I’ve been toying with the idea of going back to school to get my doctorate degree. This isn’t something I’m taking lightly, mind you. With a husband, two small children – and one on the way – my decision on a possible Ph.D. affects more than just me.
But it’s a thought I can’t get out of my head. Perhaps it’s just the sound of “Dr. Romi” that is so appealing to me.
Continuing education is at the top of a lot of people’s minds these days. With the economy so shaky – and with so many people out of work – a lot of folks are going back to school to fine-tune their skills and, in some cases, completely switch careers.
But pulling up stakes and enrolling in school full time is hard for most adults. This is why online learning programs have become so popular.
In the old days, online education was viewed in the same light as diploma mills. That is, you paid your money and, voilà, you got a piece of paper saying you were the holder of XYZ degree. But today there are a multitude of accredited online programs, many sponsored by traditional “bricks and mortar” schools.
Columbia (www.cvn.columbia.edu), Duke (www.fuqua.duke.edu/admin/gemba/index.html), Seton Hall (setonworldwide.net) and Stanford (scpd.stanford.edu) all offer online programs. However, these programs are skewed toward engineering and business administration master’s degrees.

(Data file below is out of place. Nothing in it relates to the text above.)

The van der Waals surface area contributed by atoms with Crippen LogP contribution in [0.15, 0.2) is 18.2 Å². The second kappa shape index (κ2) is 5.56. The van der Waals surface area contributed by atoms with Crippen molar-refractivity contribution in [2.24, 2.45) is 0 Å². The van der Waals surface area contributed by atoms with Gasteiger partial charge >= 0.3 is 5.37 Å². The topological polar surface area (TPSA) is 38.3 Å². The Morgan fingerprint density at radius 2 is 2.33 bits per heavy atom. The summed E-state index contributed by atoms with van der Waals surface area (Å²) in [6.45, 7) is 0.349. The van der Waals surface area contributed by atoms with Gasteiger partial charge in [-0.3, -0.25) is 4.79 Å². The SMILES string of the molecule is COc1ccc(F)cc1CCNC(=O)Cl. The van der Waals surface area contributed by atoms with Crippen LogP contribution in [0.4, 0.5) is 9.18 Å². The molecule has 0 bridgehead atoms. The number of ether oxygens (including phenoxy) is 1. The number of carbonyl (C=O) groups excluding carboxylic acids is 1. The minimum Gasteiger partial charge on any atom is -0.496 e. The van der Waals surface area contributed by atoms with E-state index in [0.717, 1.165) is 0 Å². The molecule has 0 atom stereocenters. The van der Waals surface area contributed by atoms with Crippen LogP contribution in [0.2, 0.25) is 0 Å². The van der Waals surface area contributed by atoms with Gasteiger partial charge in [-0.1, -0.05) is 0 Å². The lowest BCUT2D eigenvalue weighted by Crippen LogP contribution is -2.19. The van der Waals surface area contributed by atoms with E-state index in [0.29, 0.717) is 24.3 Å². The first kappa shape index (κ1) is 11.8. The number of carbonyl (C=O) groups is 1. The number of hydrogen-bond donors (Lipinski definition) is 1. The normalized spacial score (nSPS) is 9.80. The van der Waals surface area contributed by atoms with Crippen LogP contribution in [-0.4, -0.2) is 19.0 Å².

If you’re interested in getting a bachelor’s degree, the University of Phoenix (phoenix.edu) has a wide variety of online programs to choose from.
If you’re interested in getting an accredited Ph.D., there’s Capella University (capella.edu/gateway.aspx).
On the downside, these programs, though convenient, can be quite expensive. Capella’s Ph.D. program will set you back about $100,000, and that doesn’t include the required colloquia travel. So you can see why I haven’t jumped in with both feet.
For the time being, my notion of “Dr. Romi” will just have to wait.
Romi Carrell Wittman is a writer and the communication services director for Trico Electric Cooperative. E-mail: email@example.com.